Plate tectonics: Geological features of divergent plate boundaries Plate Tectonics -- Geological Features of Divergent Plate Boundaries
Plate tectonics: Geological features of divergent plate boundaries
- Before we go into possible theories as to why plates actually move,
- what I want to do in this video is think a little bit about why we see the geological features
- we do see at plate boundaries, and in particular I want to focus on the features
- we see at divergent plate boundaries, where the plates are moving away from each other,
- where new land is being created like we saw in the mid-oceanic ridges,
- where we see new land being created right in the center and moving outwards from them.
- So to do that let's think about the different layers,
- and actually, I want to make one quick correction on the last video.
- Over here I had drawn these arrows going in that direction,
- and based on how I defined them, they should be going into the page
- and so they should've had these Xs here.
- Now, with that out of the way, let's draw a little diagram
- of what happens at the early stages of these divergent plate boundaries.
- So you might have your... here you have just your crust,
- and maybe it's continental crust...
- This right here is the Earth's crust,
- and then you have the solid part of the mantle.
- And the combination of them is the lithosphere.
- And then you have the liquid part, the superhot part of the mantle,
- so this down here is magma.
- It hasn't solidified, it's hot enough to be in the liquid state.
- And all of this combined, this right here we consider the mantle.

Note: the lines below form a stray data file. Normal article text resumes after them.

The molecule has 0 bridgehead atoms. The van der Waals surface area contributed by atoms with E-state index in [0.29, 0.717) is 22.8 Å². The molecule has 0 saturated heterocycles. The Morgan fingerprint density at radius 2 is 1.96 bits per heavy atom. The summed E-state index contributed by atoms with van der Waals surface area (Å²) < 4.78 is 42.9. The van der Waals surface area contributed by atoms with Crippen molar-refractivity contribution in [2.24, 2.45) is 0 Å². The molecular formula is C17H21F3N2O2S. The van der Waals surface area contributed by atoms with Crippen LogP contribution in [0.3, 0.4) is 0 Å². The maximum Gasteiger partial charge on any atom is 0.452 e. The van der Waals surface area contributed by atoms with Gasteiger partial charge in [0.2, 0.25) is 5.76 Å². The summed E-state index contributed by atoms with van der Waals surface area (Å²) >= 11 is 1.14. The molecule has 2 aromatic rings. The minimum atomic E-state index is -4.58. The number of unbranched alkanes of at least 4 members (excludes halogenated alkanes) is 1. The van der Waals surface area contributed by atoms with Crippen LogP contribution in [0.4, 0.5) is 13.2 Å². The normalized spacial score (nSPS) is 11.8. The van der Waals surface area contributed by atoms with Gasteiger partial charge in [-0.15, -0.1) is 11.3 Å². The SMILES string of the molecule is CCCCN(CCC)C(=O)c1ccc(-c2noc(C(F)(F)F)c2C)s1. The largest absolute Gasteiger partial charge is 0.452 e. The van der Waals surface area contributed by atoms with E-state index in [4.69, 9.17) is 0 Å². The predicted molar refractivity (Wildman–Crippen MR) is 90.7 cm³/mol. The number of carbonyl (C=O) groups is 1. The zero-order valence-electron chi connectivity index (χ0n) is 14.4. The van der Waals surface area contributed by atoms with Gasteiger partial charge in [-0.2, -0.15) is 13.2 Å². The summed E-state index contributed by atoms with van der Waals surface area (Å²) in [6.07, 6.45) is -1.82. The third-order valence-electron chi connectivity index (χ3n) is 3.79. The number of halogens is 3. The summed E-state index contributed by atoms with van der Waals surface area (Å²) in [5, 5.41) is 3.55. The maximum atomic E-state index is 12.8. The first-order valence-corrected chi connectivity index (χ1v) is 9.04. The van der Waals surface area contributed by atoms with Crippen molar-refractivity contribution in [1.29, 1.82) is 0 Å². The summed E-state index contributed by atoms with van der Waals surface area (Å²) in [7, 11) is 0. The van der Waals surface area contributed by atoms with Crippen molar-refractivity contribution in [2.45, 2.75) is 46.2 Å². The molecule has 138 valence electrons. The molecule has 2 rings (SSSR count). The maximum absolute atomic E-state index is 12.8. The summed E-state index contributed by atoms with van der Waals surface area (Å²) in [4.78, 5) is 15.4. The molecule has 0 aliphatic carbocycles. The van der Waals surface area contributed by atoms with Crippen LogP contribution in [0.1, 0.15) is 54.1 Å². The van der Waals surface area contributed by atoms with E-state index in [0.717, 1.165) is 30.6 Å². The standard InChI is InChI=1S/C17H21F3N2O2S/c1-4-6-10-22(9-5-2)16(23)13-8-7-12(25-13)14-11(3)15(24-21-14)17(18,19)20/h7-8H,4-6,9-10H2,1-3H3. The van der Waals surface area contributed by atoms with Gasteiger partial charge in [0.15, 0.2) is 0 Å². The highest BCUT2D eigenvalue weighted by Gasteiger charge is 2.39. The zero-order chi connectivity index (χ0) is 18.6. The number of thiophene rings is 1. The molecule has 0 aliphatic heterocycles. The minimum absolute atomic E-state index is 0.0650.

- Now, there's some debate, and we'll talk about this in the next video,
- of how hotspots actually form, it could be these mantle plumes
- that start at the border between the mantle and the core,
- it could be some type of convection currents in the actual mantle,
- we'll talk more about that in the next video or maybe a few videos from now.
- But let's take it for granted that hotspots form in the mantle,
- so let's say we have an area of magma right here, that is particularly hot.
- Let me draw it in in another color... pink.
- So this is particularly hot magma here.
- And we know, or maybe we don't know, you'll learn to know right now,
- if you take the same material and you make it hotter, it's going to become less dense
- because the particles essentially are going to bump into each other with more kinetic energy
- and have more space in between them.
- and so this really hot part of the magma or this really hot part of the mantle, it is going to move upwards,
- it is going to move upwards,
- because it is less dense, it will have buoyancy.
- And as it moves upwards, it'll heat up the things around it
- and it'll eventually make its way into the lithosphere